Her husband was also afraid. “I kept thinking about how to save my wife and child when there is not even a single qualified health centre in the whole area that could help us. I decided to take a risk and go with my wife in search of help.”

Huda and her husband travelled to Al Jawf governorate to access medical care at the Al Matoun hospital. There, Dr Hanan provided nutrition and psychological support before preparing Huda for the birth. The medical team identified meconium in the baby’s amniotic fluid — a potentially fatal condition that they were able to safely address.

“When I first saw my child, I couldn’t believe it. I thought she was going to die just like her sister had,” Huda said. Dr Hanan referred Huda for a psychological and medical follow-up at a specialized centre. In Yemen, CERF supported 55 health facilities in conflict-affected areas, providing sexual and reproductive health services to over 125,000 women and girls, including 18,000 safe deliveries for women like Huda. More than 100 midwives and outreach teams were deployed to remote areas to ensure women with high-risk pregnancies or deliveries requiring medical intervention were referred to hospitals.

Jordan

Safe water and sanitation facilities for disabled children

12-year-old Hamza washes his hands in his newly renovated accessible bathroom in Za’atari camp. ©Saman/UNICEF

Hamza is 12 years old. Since 2013, he and his family have lived in the Za’atari refugee camp. Hamza is paralysed from the waist down, a genetic condition that his father also suffers from. “His mother and I make sure he knows that his disabilities will not prevent him from having friends, playing and living a normal life,” explains Hamza’s father, a life skills trainer.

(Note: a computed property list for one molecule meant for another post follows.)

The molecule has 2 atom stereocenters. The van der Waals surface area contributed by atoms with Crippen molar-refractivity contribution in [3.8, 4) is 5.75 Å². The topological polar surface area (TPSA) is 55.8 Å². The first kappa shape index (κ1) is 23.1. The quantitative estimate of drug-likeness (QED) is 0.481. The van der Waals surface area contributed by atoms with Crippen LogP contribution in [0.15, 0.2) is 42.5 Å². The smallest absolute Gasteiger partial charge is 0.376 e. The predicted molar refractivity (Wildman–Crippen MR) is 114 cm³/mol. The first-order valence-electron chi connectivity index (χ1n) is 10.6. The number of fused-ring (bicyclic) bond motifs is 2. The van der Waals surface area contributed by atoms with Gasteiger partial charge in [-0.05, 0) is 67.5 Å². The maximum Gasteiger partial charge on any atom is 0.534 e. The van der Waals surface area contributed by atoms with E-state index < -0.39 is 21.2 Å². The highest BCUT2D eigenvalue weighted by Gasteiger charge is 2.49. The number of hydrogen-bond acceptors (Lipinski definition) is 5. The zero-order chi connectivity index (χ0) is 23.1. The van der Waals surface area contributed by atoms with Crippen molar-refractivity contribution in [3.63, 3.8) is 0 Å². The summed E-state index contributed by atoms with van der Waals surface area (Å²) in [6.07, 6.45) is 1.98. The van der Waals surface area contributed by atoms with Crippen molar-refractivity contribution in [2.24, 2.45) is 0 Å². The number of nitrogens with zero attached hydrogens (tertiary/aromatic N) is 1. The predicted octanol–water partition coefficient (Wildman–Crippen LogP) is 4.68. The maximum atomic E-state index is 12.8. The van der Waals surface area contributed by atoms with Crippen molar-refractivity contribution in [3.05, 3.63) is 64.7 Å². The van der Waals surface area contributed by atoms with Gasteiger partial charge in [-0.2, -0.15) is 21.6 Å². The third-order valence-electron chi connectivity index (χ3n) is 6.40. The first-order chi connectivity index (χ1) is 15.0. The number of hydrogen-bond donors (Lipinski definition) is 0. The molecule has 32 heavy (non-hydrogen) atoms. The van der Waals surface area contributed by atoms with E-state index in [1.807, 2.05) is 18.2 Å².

“Sometimes when I am outdoors, I come across other children who treat me nicely; some even ask if I need help pushing my wheelchair, but I usually say ‘no thanks’, because I like the exercise — and then there are the bad kids who make fun of me, but I just ignore them and go on my way,” says Hamza.

Hamza’s house was fitted with an accessible bathroom, with a ramp for wheelchair access, ceramic tiles and grab bars that enable him to use it independently.

“Before they renovated our bathroom, my mum would help me use the toilet, and it took me forever! It’s so much better now.”

CERF funding has helped UNICEF provide accessible WASH services to over 6,000 people living with disabilities in Za’atari and Azraq camps. These people continue to benefit from private household toilets that are now connected to the water and wastewater networks in the Za’atari camp in Jordan. More than 1,600 private latrines were installed following a camp-wide needs assessment.

The renovation has also helped Hamza in other ways. “Now that I’ve seen these engineers who think about people with disabilities, I’m inspired to be just like them and to build a new future — one that doesn’t discriminate based on whether or not you have a disability — because you have to think about everyone.”